“Bureaucratic language” is the language of the bureaucracy: the stilted, official language meant to sound important and imposing. Its purpose is not to communicate but to impress.
“Conversational language” is the language of daily life. The language we use every day. The way we communicate.
We suggest you use conversational language in your writing.
Here’s an example: “As follows.” Bureaucratic language.
When was the last time anyone—anyone in the world—used “as follows” or “the following” in conversation?
(“Sweetheart, what would you like to eat tonight?” “I would like the following: roast beef, mashed potatoes . . . .” No. That's goofy.)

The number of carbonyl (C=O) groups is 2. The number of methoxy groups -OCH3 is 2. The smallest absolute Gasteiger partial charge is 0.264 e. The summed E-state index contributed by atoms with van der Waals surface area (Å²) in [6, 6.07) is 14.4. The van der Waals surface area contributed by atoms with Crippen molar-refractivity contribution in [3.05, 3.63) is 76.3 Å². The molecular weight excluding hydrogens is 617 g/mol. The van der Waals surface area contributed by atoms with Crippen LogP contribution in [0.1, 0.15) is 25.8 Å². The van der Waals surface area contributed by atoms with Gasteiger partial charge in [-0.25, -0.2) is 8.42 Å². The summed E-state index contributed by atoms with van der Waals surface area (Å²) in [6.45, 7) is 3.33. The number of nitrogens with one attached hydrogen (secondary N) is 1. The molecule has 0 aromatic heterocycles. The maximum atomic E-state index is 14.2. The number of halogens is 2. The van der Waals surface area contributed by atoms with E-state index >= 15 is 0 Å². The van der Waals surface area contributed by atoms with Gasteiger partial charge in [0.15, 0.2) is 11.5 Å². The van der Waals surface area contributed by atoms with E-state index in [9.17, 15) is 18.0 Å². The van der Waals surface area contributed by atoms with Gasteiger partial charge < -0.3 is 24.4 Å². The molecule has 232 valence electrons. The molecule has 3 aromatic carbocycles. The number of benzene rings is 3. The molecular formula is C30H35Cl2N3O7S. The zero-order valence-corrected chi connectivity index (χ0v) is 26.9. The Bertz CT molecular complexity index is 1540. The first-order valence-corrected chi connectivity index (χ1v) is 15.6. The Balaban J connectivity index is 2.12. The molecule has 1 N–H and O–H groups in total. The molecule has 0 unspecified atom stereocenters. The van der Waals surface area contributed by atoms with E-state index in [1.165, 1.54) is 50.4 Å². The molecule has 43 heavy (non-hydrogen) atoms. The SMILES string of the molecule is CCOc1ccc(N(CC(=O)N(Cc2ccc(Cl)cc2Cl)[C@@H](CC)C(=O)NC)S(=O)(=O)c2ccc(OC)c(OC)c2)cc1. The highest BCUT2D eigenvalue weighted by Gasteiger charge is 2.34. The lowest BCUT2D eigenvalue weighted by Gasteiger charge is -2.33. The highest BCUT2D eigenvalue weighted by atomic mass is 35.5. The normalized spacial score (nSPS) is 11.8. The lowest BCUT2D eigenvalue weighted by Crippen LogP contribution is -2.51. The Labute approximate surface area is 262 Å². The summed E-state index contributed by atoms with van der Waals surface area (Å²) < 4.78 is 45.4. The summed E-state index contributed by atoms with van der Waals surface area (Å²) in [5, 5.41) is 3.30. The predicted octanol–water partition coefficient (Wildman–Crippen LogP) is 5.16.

Consider these examples:
“Please take the following five steps:”
“Please take five steps:”
Fewer words. More conversational.
“Please submit three documents as follows:”
“Please send us three documents:”
Again, fewer words. More conversational. (The colon serves the purpose of “as follows”; it introduces the list. You don’t need both.)
Justice Antonin Scalia—one of the better writers on the United States Supreme Court—counsels writers to “Treasure simplicity.” He says, “Just make it simple and tell us your point. Your job is to make a complex case simple, not a simple case complex.” (Speech to the State Bar of Texas, June 26th, 2009; also Making Your Case, The Art of Persuading Judges, Thomson/West Publishing).
Keep it simple. Use conversational language in your writing.
Next week: The integrity that comes with self-confidence. (A story.)